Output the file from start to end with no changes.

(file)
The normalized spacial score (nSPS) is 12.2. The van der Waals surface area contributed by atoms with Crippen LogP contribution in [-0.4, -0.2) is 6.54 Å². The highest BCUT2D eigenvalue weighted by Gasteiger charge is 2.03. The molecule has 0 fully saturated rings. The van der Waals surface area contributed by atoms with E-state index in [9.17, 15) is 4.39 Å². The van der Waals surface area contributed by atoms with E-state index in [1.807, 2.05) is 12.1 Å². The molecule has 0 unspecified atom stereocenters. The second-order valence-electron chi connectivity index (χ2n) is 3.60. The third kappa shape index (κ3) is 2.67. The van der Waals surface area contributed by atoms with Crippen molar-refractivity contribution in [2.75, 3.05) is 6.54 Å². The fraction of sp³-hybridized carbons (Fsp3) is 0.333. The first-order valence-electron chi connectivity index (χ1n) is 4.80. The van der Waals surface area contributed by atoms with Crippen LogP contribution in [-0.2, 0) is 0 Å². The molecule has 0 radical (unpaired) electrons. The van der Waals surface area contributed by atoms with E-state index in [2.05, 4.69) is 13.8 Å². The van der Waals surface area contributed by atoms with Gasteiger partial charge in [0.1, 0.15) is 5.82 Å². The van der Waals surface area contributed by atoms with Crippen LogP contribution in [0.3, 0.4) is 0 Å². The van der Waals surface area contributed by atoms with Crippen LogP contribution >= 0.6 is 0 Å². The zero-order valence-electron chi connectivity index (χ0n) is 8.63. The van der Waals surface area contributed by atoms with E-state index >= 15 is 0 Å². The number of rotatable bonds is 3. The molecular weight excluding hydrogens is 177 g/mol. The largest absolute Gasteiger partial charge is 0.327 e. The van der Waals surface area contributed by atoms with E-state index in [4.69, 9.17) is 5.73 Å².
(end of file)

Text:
The normalized spacial score (nSPS) is 12.2. The van der Waals surface area contributed by atoms with Crippen LogP contribution in [-0.4, -0.2) is 6.54 Å². The highest BCUT2D eigenvalue weighted by Gasteiger charge is 2.03. The molecule has 0 fully saturated rings. The van der Waals surface area contributed by atoms with E-state index in [9.17, 15) is 4.39 Å². The van der Waals surface area contributed by atoms with E-state index in [1.807, 2.05) is 12.1 Å². The molecule has 0 unspecified atom stereocenters. The second-order valence-electron chi connectivity index (χ2n) is 3.60. The third kappa shape index (κ3) is 2.67. The van der Waals surface area contributed by atoms with Crippen molar-refractivity contribution in [2.75, 3.05) is 6.54 Å². The fraction of sp³-hybridized carbons (Fsp3) is 0.333. The first-order valence-electron chi connectivity index (χ1n) is 4.80. The van der Waals surface area contributed by atoms with Crippen LogP contribution in [-0.2, 0) is 0 Å². The molecule has 0 radical (unpaired) electrons. The van der Waals surface area contributed by atoms with E-state index in [2.05, 4.69) is 13.8 Å². The van der Waals surface area contributed by atoms with Gasteiger partial charge in [0.1, 0.15) is 5.82 Å². The van der Waals surface area contributed by atoms with Crippen LogP contribution in [0.3, 0.4) is 0 Å². The van der Waals surface area contributed by atoms with Crippen LogP contribution >= 0.6 is 0 Å². The zero-order valence-electron chi connectivity index (χ0n) is 8.63. The van der Waals surface area contributed by atoms with E-state index >= 15 is 0 Å². The number of rotatable bonds is 3. The molecular weight excluding hydrogens is 177 g/mol. The largest absolute Gasteiger partial charge is 0.327 e. The van der Waals surface area contributed by atoms with E-state index in [4.69, 9.17) is 5.73 Å².